The Battle Between Website Self-Service and Live Chat Customer Service


You know that feeling when you solve your own problem without having to ask for help? That feeling of complete self-reliance and control…? No need to turn to a friend, a peer, a call center or even a live chat operator, because you have found the answer you were looking for?

Website self-service is a dynamic tool that will leave your customers feeling empowered and satisfied.

According to the International Telecommunication Union, there are about 2.3 billion active Internet users. Of those 2.3 billion "online" users, Forrester says that 72% of these customers prefer using a company’s website to answer their questions. However, only 54% of customers actually find the information they were looking for online. That is barely over half. What about the other billion active Internet users?

While website self-service and live chat are often viewed as the same, they are actually two very different approaches to online help. Live chat has really sprouted over the last five years. Companies want a personalized touch in their user experience. But keeping this many employees behind the curtain can be costly. Consumers want answers right when they are looking at the product.


A Nielsen-McKinsey study in 2012 actually found that 45% of customers abandon transactions when queries are not attended to quickly. This means that companies need to have people working their live chat 24/7 (even during the weekends and holidays)! This much money spent on live chat implementation might feel like you’re burning a hole through your pocket…

Thankfully, self-service doesn’t cost as much and can put your efforts elsewhere. However, all great things have a couple downsides here and there.

So what are the pros and cons of self-service?

Some Self-Service Pros:

  • Immediate access – self-service is instant. Instant usability. Instant access. You don’t have to find any phone numbers or email addresses. The self-service app usually pops up on the bottom or sides of the screen in a bright color that is easy to notice making it very easy to use while saving you time.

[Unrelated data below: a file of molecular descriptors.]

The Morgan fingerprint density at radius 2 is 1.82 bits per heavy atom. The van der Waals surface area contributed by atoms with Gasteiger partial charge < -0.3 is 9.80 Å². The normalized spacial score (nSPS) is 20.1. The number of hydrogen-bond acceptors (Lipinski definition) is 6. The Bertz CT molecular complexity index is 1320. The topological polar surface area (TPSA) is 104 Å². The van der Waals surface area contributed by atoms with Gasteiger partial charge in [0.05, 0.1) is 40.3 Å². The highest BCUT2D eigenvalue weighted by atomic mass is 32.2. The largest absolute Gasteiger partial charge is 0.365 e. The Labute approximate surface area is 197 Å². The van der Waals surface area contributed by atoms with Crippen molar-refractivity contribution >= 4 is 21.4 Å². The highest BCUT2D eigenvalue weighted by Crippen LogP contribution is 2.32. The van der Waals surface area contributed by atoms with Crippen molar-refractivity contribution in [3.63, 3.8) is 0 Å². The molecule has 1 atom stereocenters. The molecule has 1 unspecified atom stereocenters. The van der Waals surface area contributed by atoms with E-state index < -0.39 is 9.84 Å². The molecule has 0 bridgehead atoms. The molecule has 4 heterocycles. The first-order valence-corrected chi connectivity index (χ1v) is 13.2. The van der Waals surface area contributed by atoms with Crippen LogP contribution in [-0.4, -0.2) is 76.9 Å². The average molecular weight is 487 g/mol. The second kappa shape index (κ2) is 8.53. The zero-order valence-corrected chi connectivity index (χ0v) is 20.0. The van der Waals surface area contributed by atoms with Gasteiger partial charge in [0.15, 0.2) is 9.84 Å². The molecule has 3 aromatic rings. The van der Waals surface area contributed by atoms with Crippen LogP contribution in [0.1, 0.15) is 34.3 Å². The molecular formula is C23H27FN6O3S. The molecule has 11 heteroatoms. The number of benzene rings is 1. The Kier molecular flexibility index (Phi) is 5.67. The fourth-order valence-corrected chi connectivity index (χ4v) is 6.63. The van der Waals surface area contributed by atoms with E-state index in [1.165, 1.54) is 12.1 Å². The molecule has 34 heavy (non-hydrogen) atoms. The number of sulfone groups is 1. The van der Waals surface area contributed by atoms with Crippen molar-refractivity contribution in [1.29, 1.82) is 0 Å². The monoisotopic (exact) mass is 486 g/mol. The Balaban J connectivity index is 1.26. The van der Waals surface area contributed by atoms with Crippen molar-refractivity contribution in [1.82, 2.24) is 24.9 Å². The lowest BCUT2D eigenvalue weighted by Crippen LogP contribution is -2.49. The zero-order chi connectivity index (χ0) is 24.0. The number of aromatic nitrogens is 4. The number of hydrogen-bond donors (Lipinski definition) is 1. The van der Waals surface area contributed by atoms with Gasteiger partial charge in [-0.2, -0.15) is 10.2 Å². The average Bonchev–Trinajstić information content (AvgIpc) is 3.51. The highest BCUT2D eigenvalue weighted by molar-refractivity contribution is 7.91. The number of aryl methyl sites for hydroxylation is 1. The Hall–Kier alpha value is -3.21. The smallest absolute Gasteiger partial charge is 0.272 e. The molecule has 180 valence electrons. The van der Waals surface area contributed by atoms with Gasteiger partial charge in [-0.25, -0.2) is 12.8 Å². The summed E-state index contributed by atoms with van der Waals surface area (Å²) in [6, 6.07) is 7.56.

• Convenient – having support on site right at the tip of your fingers is useful for everyone. It can get confusing when searching through websites looking for the “help” center. Keeping it right on the page is a simple solution for convenience. Just like mentioned above, you don’t want to lose 45% of your customers due to unattended customer support…


  • Lowered costs – no one wants to work on weekends, late into the evening, or on holidays. You also don’t want to have to spend the money on that. Self-service is so brilliant because we live in a day and age where technology is so smart that we can have a contextual self-service platform. It can answer your customers’ questions without having a real human working behind the scenes.

Some Self-Service Cons:

  • Impersonal touch – it’s hard to make a computerized program personal. But studies show that more than being personal, users want to have the right information at the right place at the right time. Self-service cannot replace a human helper for every need, but it can do so for the most common needs that require straightforward answers so users can keep moving forward.

  • Rare or high-touch questions – on the rare occasion that a user has a one-off question nobody else has ever asked, self-service probably won't be able to address it. Rare questions are often high-touch questions that need personalized service. Self-service is great for handling 80 percent of questions, the most common ones, leaving 20 percent of the questions to be handled by higher-touch methods.

  • Generational gap – users who are not extremely tech savvy might be hesitant to use any type of self-service tool – no matter how simple. Your audience can be set in their way of doing things -- picking up the phone to call for support, or sending an email asking for help. But, that doesn’t mean that they can’t drop their old habits if something better, like self-service, comes along.


Key takeaway: Understanding your audience is the key to navigating through these types of decisions.  Every business decision has its own set of pros and cons.  Make sure you understand how these impact your customers’ ability to experience success on your website.